The robots are coming, get ready. Christians need to be fully aware of what’s on the horizon because our world will never be the same. We’re entering the Fourth Industrial Revolution creating astonishing developments such as Artificial Intelligence (AI), robotics and even self-driving cars
These technologies will massively impact everybody. Our work, lifestyles, beliefs and even what it is to be human will be challenged. Through this, Christians will need to acknowledge God’s sovereignty in what are challenging times ahead.
I’m not being paranoid either. Tesla CEO, Elon Musk has described Artificial Intelligence as the “greatest risk we face as a civilization”. Likewise, Prof Stephen Hawking has stated that powerful AI could be “either the best or the worst thing ever to happen to humanity”.
Given humanity’s messy past experience with powerful technologies, I’m not overly optimistic.
So I’m laying out a survival guide for 21st Century Christians, of the main areas that AI and the rise of the robots will impact most. Therefore we need to get our theology really thought out and the Christian ethics that come with that.
We need to work out what is sacred and what is profane and where our biblical lines in the sand will need to be drawn.
In doing so, we can assert our God-given dignity and protect those most vulnerable to the rise of the machines. How ironic, in a technology-driven future, we need more the ancient revelation and wisdom of the Bible.
Here are the areas Christians will likely need to be clear about to ensure our voice is effective and prophetic in the age of the robots.
The robot revolution and a Biblical view of human worth
The Bible states that humanity is created in the image of God (Genesis 1:27). This is one of the greatest and most important statements ever written. I believe it’s the cornerstone of our civilization because it affirms the intrinsic value of every human life. Without that, morality and how we treat each other is defined by those with the power.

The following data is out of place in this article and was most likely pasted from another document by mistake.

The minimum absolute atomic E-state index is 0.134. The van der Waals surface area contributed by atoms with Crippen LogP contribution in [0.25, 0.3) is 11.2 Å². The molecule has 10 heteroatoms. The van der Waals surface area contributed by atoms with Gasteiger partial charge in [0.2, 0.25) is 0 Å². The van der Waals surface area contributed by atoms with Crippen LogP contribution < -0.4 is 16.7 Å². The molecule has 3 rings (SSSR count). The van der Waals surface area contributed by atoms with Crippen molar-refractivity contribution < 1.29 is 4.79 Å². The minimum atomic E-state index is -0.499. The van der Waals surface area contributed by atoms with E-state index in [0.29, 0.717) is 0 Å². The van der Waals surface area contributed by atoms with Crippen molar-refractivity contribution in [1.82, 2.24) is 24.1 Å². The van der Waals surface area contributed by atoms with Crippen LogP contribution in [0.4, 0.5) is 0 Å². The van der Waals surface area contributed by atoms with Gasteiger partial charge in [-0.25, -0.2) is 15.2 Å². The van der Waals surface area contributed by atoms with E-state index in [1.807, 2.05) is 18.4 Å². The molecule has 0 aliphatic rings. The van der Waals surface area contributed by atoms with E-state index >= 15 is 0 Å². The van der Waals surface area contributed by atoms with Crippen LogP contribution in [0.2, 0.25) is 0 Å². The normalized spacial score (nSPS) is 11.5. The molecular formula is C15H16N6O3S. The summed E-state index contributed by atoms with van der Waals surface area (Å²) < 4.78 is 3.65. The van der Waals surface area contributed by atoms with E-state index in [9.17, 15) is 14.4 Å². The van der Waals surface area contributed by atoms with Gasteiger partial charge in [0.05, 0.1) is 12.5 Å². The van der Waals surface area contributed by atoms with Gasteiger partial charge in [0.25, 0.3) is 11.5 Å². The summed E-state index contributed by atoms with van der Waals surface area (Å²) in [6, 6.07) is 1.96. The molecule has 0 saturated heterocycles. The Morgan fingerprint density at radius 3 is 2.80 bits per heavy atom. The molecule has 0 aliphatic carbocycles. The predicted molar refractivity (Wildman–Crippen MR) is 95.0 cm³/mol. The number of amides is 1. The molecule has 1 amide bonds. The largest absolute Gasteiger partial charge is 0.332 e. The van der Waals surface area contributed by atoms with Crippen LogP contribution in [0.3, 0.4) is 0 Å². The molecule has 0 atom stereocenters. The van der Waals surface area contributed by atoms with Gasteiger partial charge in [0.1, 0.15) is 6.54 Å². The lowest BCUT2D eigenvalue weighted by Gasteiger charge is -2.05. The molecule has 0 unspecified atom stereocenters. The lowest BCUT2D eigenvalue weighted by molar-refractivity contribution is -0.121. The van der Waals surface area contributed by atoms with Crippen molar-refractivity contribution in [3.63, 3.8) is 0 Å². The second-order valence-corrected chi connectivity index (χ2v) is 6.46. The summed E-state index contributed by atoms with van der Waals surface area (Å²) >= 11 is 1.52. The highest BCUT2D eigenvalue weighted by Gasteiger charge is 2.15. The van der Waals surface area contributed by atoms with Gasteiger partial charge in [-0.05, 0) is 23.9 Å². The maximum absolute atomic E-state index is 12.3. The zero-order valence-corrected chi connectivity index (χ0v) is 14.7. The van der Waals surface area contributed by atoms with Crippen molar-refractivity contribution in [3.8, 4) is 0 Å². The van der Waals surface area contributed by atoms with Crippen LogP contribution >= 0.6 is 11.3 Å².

This ‘image of God’ truth will need to be asserted over again with the rise of the robots. We, flesh and blood, thinking humans with all our biological impulses and creative endeavours are extraordinary. We carry something of the divine DNA in all of us.
We are extraordinary enough to even develop AI in the first place! But could it be that we make ourselves obsolescent in the process, or even worse, destroy ourselves at the hands of our own creation? That’s certainly the concern that has prompted the United Nations to open the Centre for Artificial Intelligence and Robotics, to monitor developments in AI its implications for development and global security. Weaponry is already been developed by the major powers to utilise the strategic power of AI for warfare. Killing more people remotely, effectively and autonomously is a real possibility. Drone technology is currently just the beginning.
So we need clear moral guidance on how we limit the use of AI, not only in warfare but for civilian use too. And I believe it will always come back to the foundational truth, of our value being created in the image of God.
The robot revolution and a Biblical view of work
The biggest impact of AI and machine technology will be in the realm of work. We’re facing job losses on a massive scale. Oxford University research quoted in a Bank of America Merrill Lynch Report, claims that 35% of all UK workers and 47% in the US have jobs that AI technology could replace. It would be wrong to think it’s only low paying, service-based jobs at risk, middle-income manual labour jobs are threatened too as are some in professional services. For example, financial advisors could be replaced with sophisticated algorithms and medical diagnosis could be done way more effectively by an AI-based programme than a human doctor, to name just a few.
A report by McKinsey Global Institute finds that up to $9tn in global wage costs could be saved as computers take over knowledge-intensive tasks.
Will we have a generation of people that society doesn’t need? There will be clear economic winners and losers as a result of the robot revolution.